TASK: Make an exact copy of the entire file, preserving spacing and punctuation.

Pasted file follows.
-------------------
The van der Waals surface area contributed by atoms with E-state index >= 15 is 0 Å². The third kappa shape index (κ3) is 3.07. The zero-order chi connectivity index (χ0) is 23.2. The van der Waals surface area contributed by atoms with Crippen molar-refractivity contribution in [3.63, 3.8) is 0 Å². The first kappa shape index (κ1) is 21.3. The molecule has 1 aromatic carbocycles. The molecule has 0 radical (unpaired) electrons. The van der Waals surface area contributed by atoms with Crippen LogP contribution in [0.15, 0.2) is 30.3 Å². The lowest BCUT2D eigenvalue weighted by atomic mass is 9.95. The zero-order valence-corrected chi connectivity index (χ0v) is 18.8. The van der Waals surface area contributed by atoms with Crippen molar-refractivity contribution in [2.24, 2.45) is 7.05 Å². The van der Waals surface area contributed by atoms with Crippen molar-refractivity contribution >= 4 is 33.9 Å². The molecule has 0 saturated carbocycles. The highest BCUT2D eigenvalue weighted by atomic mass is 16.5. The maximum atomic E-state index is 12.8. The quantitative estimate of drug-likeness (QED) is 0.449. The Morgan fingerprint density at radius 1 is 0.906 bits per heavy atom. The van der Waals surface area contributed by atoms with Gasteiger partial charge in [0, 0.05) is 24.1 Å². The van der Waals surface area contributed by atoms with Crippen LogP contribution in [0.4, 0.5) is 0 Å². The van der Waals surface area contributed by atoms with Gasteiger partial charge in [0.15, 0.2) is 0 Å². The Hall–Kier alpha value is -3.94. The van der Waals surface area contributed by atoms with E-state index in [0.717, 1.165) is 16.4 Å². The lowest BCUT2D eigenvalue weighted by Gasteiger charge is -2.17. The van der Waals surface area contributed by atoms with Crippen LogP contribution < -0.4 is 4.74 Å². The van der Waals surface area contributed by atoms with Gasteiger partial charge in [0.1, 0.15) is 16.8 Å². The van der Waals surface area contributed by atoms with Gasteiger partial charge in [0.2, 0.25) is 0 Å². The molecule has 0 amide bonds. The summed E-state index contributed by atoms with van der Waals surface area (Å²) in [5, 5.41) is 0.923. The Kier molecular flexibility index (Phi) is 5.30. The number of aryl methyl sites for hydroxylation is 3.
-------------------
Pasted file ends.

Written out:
The van der Waals surface area contributed by atoms with E-state index >= 15 is 0 Å². The third kappa shape index (κ3) is 3.07. The zero-order chi connectivity index (χ0) is 23.2. The van der Waals surface area contributed by atoms with Crippen molar-refractivity contribution in [3.63, 3.8) is 0 Å². The first kappa shape index (κ1) is 21.3. The molecule has 1 aromatic carbocycles. The molecule has 0 radical (unpaired) electrons. The van der Waals surface area contributed by atoms with Crippen LogP contribution in [0.15, 0.2) is 30.3 Å². The lowest BCUT2D eigenvalue weighted by atomic mass is 9.95. The zero-order valence-corrected chi connectivity index (χ0v) is 18.8. The van der Waals surface area contributed by atoms with Crippen molar-refractivity contribution in [2.24, 2.45) is 7.05 Å². The van der Waals surface area contributed by atoms with Crippen molar-refractivity contribution >= 4 is 33.9 Å². The molecule has 0 saturated carbocycles. The highest BCUT2D eigenvalue weighted by atomic mass is 16.5. The maximum atomic E-state index is 12.8. The quantitative estimate of drug-likeness (QED) is 0.449. The Morgan fingerprint density at radius 1 is 0.906 bits per heavy atom. The van der Waals surface area contributed by atoms with Gasteiger partial charge in [0, 0.05) is 24.1 Å². The van der Waals surface area contributed by atoms with Crippen LogP contribution in [0.4, 0.5) is 0 Å². The van der Waals surface area contributed by atoms with Gasteiger partial charge in [0.15, 0.2) is 0 Å². The Hall–Kier alpha value is -3.94. The van der Waals surface area contributed by atoms with E-state index in [0.717, 1.165) is 16.4 Å². The lowest BCUT2D eigenvalue weighted by Gasteiger charge is -2.17. The van der Waals surface area contributed by atoms with Crippen LogP contribution < -0.4 is 4.74 Å². The van der Waals surface area contributed by atoms with Gasteiger partial charge in [0.1, 0.15) is 16.8 Å². The van der Waals surface area contributed by atoms with Gasteiger partial charge in [0.2, 0.25) is 0 Å². The molecule has 0 amide bonds. The summed E-state index contributed by atoms with van der Waals surface area (Å²) in [5, 5.41) is 0.923. The Kier molecular flexibility index (Phi) is 5.30. The number of aryl methyl sites for hydroxylation is 3.